The confluence of ideas and interests in the process of rent destruction: the case of UK tax policy 1979-1997

Booth, Philip Mark and Meadowcroft, John (2016) The confluence of ideas and interests in the process of rent destruction: the case of UK tax policy 1979-1997. Discussion Paper. Institute for Research in Economic and Fiscal Issues, France.

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A case study of UK tax policy from 1979 to 1997 is used to examine the role of ideas and interests in the destruction of political rents. Rent destruction has been typically understood as occurring when the battle for distributional advantage that normally characterises democratic politics has been temporarily superseded by policies informed by ideology pursued in the public interest. The benefits that resulted from the destruction of political rents by the Conservative governments of Thatcher and Major could have been distributed broadly across all taxpayers, but instead were targeted at specific groups of taxpayers. It is argued that this is evidence of the continued salience of distributional demands, even when rents are being destroyed. It suggests that political reforms that destroy rents require the support of a political coalition and the mobilisation of that coalition may require the promise of direct pecuniary benefits from the new arrangements.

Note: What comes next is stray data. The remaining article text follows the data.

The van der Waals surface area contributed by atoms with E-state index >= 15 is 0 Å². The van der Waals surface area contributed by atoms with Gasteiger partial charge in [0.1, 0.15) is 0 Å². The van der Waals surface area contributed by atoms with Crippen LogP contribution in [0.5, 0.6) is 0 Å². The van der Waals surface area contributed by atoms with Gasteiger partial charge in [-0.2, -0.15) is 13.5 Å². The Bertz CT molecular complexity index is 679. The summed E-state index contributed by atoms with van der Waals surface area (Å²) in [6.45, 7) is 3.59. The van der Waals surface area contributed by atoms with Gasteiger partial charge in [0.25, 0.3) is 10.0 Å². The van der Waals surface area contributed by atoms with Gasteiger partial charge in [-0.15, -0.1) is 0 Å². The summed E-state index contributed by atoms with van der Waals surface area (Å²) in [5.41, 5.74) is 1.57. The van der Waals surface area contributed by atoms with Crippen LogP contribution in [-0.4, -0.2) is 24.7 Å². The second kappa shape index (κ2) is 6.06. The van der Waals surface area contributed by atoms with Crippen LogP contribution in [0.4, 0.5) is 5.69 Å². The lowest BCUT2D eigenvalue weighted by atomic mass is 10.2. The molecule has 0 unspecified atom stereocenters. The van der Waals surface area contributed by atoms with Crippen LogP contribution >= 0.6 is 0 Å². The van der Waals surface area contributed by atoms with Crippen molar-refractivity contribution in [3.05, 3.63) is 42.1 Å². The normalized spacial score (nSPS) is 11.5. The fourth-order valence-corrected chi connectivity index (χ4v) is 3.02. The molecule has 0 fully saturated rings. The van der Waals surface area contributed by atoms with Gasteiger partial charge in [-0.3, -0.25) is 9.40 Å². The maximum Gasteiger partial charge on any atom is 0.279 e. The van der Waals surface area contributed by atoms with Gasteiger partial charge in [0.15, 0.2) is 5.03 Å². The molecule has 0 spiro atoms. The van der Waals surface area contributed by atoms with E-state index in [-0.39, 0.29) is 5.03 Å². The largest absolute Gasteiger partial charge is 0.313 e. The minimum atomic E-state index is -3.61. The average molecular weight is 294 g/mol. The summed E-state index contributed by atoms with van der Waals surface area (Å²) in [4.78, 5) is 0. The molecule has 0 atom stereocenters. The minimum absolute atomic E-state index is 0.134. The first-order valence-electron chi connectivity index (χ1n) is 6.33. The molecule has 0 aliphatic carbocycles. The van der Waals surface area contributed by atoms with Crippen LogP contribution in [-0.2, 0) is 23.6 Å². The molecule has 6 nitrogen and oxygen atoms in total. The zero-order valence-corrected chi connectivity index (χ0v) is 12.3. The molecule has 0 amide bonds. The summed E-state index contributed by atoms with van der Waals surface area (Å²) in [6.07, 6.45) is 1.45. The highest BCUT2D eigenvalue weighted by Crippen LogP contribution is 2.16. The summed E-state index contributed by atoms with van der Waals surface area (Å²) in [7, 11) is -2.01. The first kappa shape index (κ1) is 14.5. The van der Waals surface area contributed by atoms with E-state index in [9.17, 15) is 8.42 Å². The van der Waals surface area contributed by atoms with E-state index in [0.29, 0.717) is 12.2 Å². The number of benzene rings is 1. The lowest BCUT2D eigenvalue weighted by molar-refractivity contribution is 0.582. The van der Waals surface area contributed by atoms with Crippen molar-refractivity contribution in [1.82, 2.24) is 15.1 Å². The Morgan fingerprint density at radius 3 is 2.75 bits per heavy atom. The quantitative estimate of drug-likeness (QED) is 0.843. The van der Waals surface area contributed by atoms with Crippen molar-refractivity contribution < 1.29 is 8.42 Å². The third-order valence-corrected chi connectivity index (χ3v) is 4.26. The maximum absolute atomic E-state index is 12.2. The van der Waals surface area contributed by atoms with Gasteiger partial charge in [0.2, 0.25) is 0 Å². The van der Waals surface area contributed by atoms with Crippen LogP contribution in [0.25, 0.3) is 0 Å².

Item Type: Monograph (Discussion Paper)
Uncontrolled Keywords: rent seeking; rent destruction; tax policy; interests; Thatcherism
Subjects: 300 Social sciences > 320 Political science
300 Social sciences > 330 Economics
300 Social sciences > 336 Public finance
School/Department: School of Management and Social Sciences
Depositing User: Philip Booth
Date Deposited: 15 Feb 2016 13:34
Last Modified: 25 Feb 2016 10:20


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